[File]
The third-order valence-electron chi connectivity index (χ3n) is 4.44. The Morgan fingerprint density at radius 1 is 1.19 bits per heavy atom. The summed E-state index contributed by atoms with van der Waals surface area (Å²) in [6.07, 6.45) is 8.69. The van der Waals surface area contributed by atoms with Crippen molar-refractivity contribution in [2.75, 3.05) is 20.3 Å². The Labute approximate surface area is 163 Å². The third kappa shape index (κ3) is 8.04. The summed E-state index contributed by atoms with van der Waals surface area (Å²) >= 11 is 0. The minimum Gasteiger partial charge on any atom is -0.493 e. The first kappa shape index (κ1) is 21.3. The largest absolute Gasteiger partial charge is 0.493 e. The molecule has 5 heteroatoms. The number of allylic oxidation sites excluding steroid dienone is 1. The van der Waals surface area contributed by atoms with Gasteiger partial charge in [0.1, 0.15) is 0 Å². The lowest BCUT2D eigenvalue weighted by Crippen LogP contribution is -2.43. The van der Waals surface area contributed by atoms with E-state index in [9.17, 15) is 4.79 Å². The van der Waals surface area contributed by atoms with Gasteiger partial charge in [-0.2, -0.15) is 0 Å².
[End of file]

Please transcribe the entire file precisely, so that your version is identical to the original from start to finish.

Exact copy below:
The third-order valence-electron chi connectivity index (χ3n) is 4.44. The Morgan fingerprint density at radius 1 is 1.19 bits per heavy atom. The summed E-state index contributed by atoms with van der Waals surface area (Å²) in [6.07, 6.45) is 8.69. The van der Waals surface area contributed by atoms with Crippen molar-refractivity contribution in [2.75, 3.05) is 20.3 Å². The Labute approximate surface area is 163 Å². The third kappa shape index (κ3) is 8.04. The summed E-state index contributed by atoms with van der Waals surface area (Å²) >= 11 is 0. The minimum Gasteiger partial charge on any atom is -0.493 e. The first kappa shape index (κ1) is 21.3. The largest absolute Gasteiger partial charge is 0.493 e. The molecule has 5 heteroatoms. The number of allylic oxidation sites excluding steroid dienone is 1. The van der Waals surface area contributed by atoms with Gasteiger partial charge in [0.1, 0.15) is 0 Å². The lowest BCUT2D eigenvalue weighted by Crippen LogP contribution is -2.43. The van der Waals surface area contributed by atoms with E-state index in [9.17, 15) is 4.79 Å². The van der Waals surface area contributed by atoms with Gasteiger partial charge in [-0.2, -0.15) is 0 Å².